Catherine: Yes. My experience with the bishop of my former diocese was, “The victims are also culpable, because they participated in the abuse.” When Sacha speaks to the victims, she hears how the priests groomed their victims. The use of that word was crucial.
Mary: The victims were very often from poor single-parent families and priests would get close to the family under the guise of helping them, only to abuse the children. There was a definite pattern to it.
I recall the scenes that took place in Michael’s kitchen, after work, getting those phone calls from Richard Sipe [psychotherapist and former Benedictine monk]. You do not ever see him. You only ever hear his voice over the phone, always talking to Michael, and he tries to explain that this is a real problem, that he has been after clergy about this since 1985. In the movie, they say that only about 50% of priests are celibate, but if you read Sipe’s work, you see that he says, “At any given time only about 50% of priests are practicing celibacy.“ Therefore, over a lifetime, many priests have violated their vow of celibacy. I think that is accurate – but it’s usually with consenting adults. But that 6% that he pinpointed as the number of Catholic clergy acting out sexually with children is just mind boggling – that he was able to predict the number! When he was asked, “Do you think it could be as many as 13 priests?” he said, “No, I think that number is very low.” It turned out to be 87. Close to the 90 he predicted.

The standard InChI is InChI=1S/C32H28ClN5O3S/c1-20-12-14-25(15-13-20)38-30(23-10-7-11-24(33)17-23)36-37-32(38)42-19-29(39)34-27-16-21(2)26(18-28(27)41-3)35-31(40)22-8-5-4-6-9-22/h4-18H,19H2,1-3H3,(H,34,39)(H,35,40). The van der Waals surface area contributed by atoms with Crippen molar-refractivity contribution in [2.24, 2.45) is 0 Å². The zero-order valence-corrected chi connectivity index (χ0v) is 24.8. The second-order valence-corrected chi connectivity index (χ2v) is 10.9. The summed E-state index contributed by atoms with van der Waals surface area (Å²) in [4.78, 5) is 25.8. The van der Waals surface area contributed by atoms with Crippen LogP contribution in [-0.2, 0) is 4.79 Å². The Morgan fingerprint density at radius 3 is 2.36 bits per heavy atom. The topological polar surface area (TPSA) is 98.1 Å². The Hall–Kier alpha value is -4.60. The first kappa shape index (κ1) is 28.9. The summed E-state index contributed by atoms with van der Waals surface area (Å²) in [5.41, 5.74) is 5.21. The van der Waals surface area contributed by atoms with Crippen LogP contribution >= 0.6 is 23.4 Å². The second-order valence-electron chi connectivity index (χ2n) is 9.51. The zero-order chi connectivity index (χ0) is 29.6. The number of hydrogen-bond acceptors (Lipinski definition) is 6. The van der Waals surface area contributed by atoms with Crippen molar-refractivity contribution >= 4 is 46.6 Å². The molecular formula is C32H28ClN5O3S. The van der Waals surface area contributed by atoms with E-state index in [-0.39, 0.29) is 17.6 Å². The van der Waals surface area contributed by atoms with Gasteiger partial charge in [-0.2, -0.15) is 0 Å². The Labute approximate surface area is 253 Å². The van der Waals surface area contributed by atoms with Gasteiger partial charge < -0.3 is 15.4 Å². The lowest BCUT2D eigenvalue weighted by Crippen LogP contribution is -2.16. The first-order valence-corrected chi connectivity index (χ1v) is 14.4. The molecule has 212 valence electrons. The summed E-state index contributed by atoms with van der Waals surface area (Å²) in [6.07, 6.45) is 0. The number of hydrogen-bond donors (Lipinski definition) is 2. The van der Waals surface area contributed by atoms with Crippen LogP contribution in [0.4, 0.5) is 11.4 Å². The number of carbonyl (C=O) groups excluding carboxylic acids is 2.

When they told their boss, he said, “We need more than a metric from a hippy ex-priest.” As an ex-nun I know that is how former clergy are generalized. We don’t get lot of credibility, especially former Catholic clergy.
Catherine: Listening to those phone conversations between Michael and Sipe, I was wondering if we would ever see Sipe. When we didn’t, I found myself thinking that he was kind of like the voice of God. Without Sipe, the reporters wouldn’t have known what to look for, like the discovery of the annual directories. That was an epiphany, when they began combing through the books and circling the names of the priests who had gone on leave. It showed that the diocese was actually documenting this phenomenon.
Mary: The big thing about the Boston Globe reporting that was different from earlier reporting was they weren’t just exposing individual cases; they were determined to show that the corruption went all the way to the top; that this was a cover up, that this was something even bigger than the Boston Archdiocese, that it is endemic throughout the church. They were the first journalists to do that.
Catherine: At the end the film where they list the dioceses where major sex abuse scandals were confirmed, I saw my former diocese among those listed. That was a strangely uplifting moment.
Mary: I went to the Vatican website and read the review of the movie in Italian, and it’s interesting. It starts with comparing how the airplanes flew into the twin towers: “As airplanes shook the twin towers, quietly just a few miles to the east there was a shaking of the foundation of the Archdiocese of Boston, unbeknownst to many people and about to be revealed.” They talk about the journalists’ vocation. Good for the Vatican!
Catherine: I’m going to be critical about the Vatican’s reaction, because the former archbishop of Boston was promoted and moved to Rome. The Vatican would say that this is a problem of the American Church. Well, in my mind, it’s the church in general. We are looking at information from North America and Europe but I imagine that in the developing world, this problem is much, much worse.